David Rickard: Foreign Bodies / 8 July - 1 August 2020
The air that surrounds us today has been in circulation for centuries. In fact, within every breath we take it’s likely that we intake at least one molecule of the air exhaled by Caesar over two thousand years ago. Besides its longevity, air is also highly transient; the air we breathe in London will spread around the northern hemisphere within two weeks and across the entire globe within approximately two years. This gas we inhale, deep into our bodies with every breath, has already passed through countless bodies and borders.
With the signing of the Paris Convention in 1919, national borders were elevated from the ground to dissect the atmosphere into national airspaces. Aligned with inland borders and set twelve nautical miles from coastlines, these new invisible boundaries responded to the recent arrival of air power. Governance of the sky formed the principles of co-operation needed for international air travel and created vast areas of shared in-between sky known as ‘international airspace’. The current trend for the devolution of international politics in favour of nationalism, has already began to test some of the most fundamental agreements between nations including the invisible accords that control our skies.
The work International Airspace returns to the twenty-seven signing countries of the Paris Convention to form a new collaborative air space, one hundred years after the original agreement. Through exchange with people from each of the signatory countries, local air samples have been collected, combined and then used to blow a glass vessel, a new fragile international airspace built on trust and collaboration. Together with this new airspace are the packages that traversed the globe for each sample, bearing the postal marks and customs checks needed to undertake their journeys.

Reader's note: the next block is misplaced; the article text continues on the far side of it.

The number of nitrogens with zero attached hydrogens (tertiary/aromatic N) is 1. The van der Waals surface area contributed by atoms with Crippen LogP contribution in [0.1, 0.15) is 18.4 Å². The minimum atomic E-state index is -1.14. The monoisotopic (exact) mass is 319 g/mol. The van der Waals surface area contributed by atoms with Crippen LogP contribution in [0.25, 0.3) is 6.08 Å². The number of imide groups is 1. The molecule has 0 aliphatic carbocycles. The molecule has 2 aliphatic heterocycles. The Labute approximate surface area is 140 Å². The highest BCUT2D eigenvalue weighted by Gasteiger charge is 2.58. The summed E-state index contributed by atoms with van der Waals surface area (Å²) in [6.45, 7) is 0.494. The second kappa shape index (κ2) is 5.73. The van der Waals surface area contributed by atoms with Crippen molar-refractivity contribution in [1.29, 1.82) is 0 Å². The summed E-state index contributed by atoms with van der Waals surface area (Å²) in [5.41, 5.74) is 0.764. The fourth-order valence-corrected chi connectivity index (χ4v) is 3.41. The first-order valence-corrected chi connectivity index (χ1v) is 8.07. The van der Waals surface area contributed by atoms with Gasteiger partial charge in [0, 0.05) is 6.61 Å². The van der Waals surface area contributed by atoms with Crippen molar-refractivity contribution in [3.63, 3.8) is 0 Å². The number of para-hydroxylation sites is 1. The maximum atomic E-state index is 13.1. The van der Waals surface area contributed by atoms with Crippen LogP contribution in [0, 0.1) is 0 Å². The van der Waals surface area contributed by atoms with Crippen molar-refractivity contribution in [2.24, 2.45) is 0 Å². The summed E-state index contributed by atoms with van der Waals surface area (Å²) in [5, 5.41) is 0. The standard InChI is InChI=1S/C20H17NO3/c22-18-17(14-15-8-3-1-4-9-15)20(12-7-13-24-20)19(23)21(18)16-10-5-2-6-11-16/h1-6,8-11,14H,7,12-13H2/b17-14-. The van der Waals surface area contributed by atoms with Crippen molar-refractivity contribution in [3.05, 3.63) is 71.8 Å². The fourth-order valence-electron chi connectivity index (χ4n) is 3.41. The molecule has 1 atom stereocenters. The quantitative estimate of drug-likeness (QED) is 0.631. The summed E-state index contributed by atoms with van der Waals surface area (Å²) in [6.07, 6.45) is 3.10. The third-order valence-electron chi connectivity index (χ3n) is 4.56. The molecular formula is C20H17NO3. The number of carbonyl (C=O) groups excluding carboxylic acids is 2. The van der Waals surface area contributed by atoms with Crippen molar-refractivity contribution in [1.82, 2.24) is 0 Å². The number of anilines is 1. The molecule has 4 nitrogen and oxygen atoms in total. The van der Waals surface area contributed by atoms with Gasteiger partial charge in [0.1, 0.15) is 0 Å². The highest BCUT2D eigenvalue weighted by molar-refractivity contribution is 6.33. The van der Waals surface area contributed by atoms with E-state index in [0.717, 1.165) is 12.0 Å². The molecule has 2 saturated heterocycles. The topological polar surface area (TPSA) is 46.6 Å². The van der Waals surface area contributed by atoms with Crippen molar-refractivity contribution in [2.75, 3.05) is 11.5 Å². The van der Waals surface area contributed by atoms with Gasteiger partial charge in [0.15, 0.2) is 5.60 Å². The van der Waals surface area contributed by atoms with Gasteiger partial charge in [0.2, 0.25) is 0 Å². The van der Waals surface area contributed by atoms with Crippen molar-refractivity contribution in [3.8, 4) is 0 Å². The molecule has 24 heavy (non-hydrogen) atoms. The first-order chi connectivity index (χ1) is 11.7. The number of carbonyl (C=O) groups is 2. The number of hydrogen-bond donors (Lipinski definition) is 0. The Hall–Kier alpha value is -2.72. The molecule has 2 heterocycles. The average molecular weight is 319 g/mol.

Globus; the overwhelming feeling of a lump or foreign object being lodged in the throat.
Continuing a journey through borders, the work Globus has swallowed its own surface. Formed from a Jerry Can, once used to transport fuel or water, the vessel is perforated until largely transparent, revealing a sphere of aluminium inside. Cast from the material removed from the vessel’s skin and too large to fit through its mouth, the solid globe remains internalised within the body from which it is formed.
Spanning the globe with a distant rhythm are two drum sticks, one formed from an Olive tree located in Algaidas, Spain and the other from Mangrove tree on the other side of the world in Kopu, New Zealand. This unlikely pair of sticks sustain a rhythm which crosses the globe on every beat. With cadence rhythms originally developed to sustain pace and energy during long marches, the antipodal sticks echo the journeys undertaken to bring them together alongside the wider politics of movement, migration and power.
Within times of heightened nationalism and increased border security, ‘Foreign Bodies’ considers collaboration as a tool to challenge these trends, whilst reflecting upon the invisible boundaries that govern the globe.
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